The latest work plan sets out the areas of tax policy where the Welsh Government will be focusing its attention over the course of 2020‑2021. It is intended to inform people, businesses, and other organisations about the ideas we are developing, and provide an opportunity to ask questions or contribute ideas. This approach remains consistent with our established ways of working with our partners and stakeholders and remains increasingly important in this Covid-19 era. As we channel our efforts into the wider stabilisation and reconstruction of our economy, we will ensure we develop Welsh tax policy to deliver the needs of Wales.
Last year saw the completion of the process of tax devolution begun by the Wales Act 2014. In addition to local taxes (council tax and nondomestic rates), Wales now has rate-varying powers over Income Tax (Welsh Rates of Income Tax), and two fully devolved taxes – Land Transaction Tax and Landfill Disposals Tax, which are administered and collected by the Welsh Revenue Authority. The introduction of Welsh taxes in recent years has represented a big change to the way public services are funded in Wales, and it is important we continue to review how we use the tax powers. All of these taxes, including the local taxes, feature in the work plan.
The Wales Act 2014 confers the technical ability to create new devolved taxes, however the process for seeking approval for devolution of a new Welsh tax remains challenging. We will continue to pursue the establishment of a fit for purpose mechanism to support our devolved tax powers as we take forward our current work. This includes exploring with stakeholders how these might operate, identifying issues which require further consideration, and helping to ensure we address potential unintended consequences.
We will continue to develop our ideas for raising awareness of taxes and tax policy in Wales, in particular through the use of social media. It is important that all of us - those who pay taxes, those who design and set taxes, and the practitioners, academics and other experts who contribute their skills and knowledge, have a clear understanding of what we are trying to achieve. This includes understanding and recognising where there may be opportunities to further our policy aspirations and vision for Wales, for example, by decarbonising our society to address the climate emergency; and where we will need to strive forward in the face of constraints such as Covid-19 and of course the UK’s exit from the EU. In developing our response to EU exit, we will ensure implications of policy choices on the Welsh tax base are fully considered.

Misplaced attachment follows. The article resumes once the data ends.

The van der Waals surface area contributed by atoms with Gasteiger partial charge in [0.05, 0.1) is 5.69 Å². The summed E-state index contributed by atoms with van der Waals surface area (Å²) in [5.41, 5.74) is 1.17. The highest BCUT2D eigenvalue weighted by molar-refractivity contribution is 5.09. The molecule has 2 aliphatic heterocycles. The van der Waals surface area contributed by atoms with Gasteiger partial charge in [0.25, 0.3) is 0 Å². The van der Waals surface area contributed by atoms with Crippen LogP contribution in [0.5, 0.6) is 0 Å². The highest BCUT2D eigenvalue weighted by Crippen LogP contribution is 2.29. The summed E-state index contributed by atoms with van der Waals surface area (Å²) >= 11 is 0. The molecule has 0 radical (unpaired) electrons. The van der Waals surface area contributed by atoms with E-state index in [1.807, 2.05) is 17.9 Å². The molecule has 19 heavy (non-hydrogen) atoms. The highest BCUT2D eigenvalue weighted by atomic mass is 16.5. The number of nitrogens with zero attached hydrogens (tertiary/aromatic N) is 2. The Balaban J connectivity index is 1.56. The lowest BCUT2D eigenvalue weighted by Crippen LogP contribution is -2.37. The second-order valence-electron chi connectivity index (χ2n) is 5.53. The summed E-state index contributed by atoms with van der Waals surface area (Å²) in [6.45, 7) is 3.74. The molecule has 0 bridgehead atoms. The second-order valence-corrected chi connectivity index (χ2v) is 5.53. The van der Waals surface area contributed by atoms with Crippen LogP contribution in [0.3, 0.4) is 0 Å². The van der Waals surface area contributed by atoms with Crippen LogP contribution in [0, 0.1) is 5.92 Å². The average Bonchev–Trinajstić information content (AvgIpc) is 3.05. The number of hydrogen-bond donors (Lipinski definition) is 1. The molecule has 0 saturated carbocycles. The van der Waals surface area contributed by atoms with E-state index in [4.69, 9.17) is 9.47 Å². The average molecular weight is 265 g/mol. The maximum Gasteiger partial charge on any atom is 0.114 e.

I welcome comments and contributions to the work plan, and I will report on progress before the end of the current Senedd.
Minister for Finance and Trefnydd
Over £5 billion for Welsh public services is now funded through Welsh taxes - Land Transaction Tax, Landfill Disposals Tax, Welsh Rates of Income Tax – and local taxes (council tax and non-domestic rates).
The Welsh Government has published a Tax Policy Framework to explain our approach to taxes, seeking a strategic, integrated, effective approach to Welsh taxes, with a clear direction of travel for the longer term, underpinned by the following principles. Welsh taxes should:
- Raise revenue to fund public services as fairly as possible
- Deliver Welsh Government policy objectives, in particular supporting jobs and growth
- Be clear, stable and simple
- Be developed through collaboration and involvement
- Contribute directly to the Well-Being of Future Generations Act goal of creating a more equal Wales.
The coronavirus pandemic has necessitated the re-examination and appraisal of our established policy objectives. Our tax policy work is no different. The work plan would ordinarily have been published in March but was delayed due to resources being deployed to responding to the pandemic. This delay has provided time to reflect on the strategic, longerterm direction we may want to develop for tax policy in Wales. We will take the opportunity where available, to ensure our tax principles and strategic direction for tax policy in Wales continue to reflect and further our strategic priorities for Wales.
Since 2017, we have issued annual work plans to show what we are currently examining, and to enable anyone who is interested to contribute. The latest plan will apply until the Senedd Cymru / Welsh Parliament elections in May 2021. It will focus on the following 3 themes: